How paper clips led to a hospital best practice


I recently read how the CEO of Beth Israel Deaconess Medical Center, Paul Levy, found a creative solution to a long-time pet peeve.  After years of watching office supplies breed like rabbits – in every place he’d worked and many others visited – Paul set up a swap shop to help control overstocking and costs. 

A couple of tables outside his office are filled with paper clips, binders, notepads, pens and more.  A sign reads: “Take what you need, leave what you don’t.”  And it’s working.  Trading has become feverish over some items and most everything is moving.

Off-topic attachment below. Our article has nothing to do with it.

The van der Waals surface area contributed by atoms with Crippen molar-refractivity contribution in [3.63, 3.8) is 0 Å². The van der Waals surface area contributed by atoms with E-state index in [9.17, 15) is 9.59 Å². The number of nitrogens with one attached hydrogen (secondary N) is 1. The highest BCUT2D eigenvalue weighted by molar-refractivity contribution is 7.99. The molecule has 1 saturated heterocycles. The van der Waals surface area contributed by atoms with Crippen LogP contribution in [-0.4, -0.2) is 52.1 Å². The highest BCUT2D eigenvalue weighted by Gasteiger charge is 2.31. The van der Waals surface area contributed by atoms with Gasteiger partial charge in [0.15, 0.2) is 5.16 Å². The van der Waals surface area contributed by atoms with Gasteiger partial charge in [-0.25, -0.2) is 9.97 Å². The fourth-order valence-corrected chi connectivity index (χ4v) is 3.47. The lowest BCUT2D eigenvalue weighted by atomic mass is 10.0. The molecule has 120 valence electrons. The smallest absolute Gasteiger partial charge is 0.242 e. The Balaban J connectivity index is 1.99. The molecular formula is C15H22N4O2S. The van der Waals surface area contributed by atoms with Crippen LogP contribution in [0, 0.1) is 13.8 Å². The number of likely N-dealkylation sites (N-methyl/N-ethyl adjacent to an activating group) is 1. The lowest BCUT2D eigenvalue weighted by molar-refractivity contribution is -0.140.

It’s free, engages employees, saves money and encourages fiscal responsibility on levels far beyond post-it notes.  Brilliant. 

Even better, the idea adds to the virtual swap shop of healthcare best practices.  Insight from a blog, tips from a magazine, a hint from a peer at another organization – take one, leave one.

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One Response to “How paper clips led to a hospital best practice”

  1. martinezcreative Says:

    Sounds like prison. Swapping yellow legal size notepads for a pack of smokes with the Aryan Brotherhood, a la Oz.

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